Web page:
So forgive me if, when I eat, I want to enjoy it. Forgive me if, when the food club yet again hands me food that is either food that is disappointingly past its enjoyable state or is food I don’t like even when it is at its best. Forgive me if I’m saddened by having to eat yellowed broccoli; or stale bread; or vinegary fruit salad; or bruised pears; or mushy apples; or tough beans because that – plus food I don’t like – is what fills the bags of foodbanks and food clubs. Forgive me if, when I do eat something with added sugar, I want it to be something that I personally find is worth the extra pain it brings, not something that the middle class rejected from their supermarkets.


Many of us people in poverty have little to enjoy. We can’t just drop in to the local Starbucks/Costa/Caffé Nero on the way to work for a nice coffee because it tastes good and we enjoy it. We can’t just go to the local delicatessen for lunch as a treat or stop by the patisserie on the way home. We can’t do that once a day; once a week; once a month. We feel bad doing it once a year. We buy the cheap foods because that’s what we can afford but we know that the less-processed beans and the freshly-baked bread and the just-ripe fruit tastes better and is better, but we can’t afford it. We buy the ‘essentials’ range and we get given the bruised, over-ripe, mushy fruit and veg to eat that you don’t want, and the highlight of our day is the pleasure of a just-ripe banana and a single piece of chocolate.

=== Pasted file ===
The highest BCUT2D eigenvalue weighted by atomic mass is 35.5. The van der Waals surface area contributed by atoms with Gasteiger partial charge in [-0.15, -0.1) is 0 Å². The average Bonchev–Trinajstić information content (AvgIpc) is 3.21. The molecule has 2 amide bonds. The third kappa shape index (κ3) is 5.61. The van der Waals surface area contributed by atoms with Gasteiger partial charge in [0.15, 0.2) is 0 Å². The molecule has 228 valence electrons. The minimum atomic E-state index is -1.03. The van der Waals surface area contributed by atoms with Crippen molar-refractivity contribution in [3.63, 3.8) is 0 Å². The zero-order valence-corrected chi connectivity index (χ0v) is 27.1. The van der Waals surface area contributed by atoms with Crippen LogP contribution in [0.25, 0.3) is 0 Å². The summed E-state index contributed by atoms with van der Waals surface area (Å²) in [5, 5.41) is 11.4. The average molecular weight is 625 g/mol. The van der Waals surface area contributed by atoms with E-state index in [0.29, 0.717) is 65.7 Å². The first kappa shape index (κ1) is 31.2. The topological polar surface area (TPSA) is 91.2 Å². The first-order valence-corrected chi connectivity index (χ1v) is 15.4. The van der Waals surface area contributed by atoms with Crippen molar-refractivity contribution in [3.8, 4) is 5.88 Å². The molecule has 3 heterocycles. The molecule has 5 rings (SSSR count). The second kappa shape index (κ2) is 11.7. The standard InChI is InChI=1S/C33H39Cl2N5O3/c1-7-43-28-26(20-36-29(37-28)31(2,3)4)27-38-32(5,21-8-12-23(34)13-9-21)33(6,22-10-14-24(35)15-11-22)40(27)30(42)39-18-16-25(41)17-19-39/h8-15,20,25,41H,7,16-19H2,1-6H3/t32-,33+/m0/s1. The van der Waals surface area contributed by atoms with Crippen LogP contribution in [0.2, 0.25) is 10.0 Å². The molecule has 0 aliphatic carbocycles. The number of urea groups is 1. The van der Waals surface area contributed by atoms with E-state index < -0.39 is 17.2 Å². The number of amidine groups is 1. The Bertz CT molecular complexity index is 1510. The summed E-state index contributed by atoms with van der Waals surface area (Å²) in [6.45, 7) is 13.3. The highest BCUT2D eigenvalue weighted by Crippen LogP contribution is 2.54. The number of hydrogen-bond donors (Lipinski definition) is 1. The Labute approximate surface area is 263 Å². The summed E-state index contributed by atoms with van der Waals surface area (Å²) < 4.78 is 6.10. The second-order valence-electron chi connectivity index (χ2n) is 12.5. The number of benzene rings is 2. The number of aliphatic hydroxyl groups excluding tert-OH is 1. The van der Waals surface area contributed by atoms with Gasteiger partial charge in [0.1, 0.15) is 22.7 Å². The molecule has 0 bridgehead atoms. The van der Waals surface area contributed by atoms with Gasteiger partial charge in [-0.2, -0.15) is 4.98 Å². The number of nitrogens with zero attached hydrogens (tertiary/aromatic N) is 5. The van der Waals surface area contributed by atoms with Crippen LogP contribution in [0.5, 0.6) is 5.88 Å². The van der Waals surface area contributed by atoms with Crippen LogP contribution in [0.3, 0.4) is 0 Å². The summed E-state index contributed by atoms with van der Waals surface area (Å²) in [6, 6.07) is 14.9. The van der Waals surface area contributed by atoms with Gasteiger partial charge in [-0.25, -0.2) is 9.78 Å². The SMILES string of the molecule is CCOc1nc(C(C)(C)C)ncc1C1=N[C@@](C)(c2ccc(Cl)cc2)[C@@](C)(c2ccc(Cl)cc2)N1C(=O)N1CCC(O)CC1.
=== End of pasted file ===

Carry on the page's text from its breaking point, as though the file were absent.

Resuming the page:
That’s not much, when you’re cold and tired and in pain. When you’re stressed over how to manage your finances, and how to juggle the food-club food in your fridge to make the best use of the things that went off yesterday and go off today and are going off in the next two days. There’s not much time, and not much that works well together, and nothing that makes a meal you look forward to without going out and buying other ingredients that you can’t afford. So you eat what you have, and you try to make yourself wait all day for that single pleasure – the highlight of your day – which is one single piece of chocolate.


Just pray it isn’t Yorkie.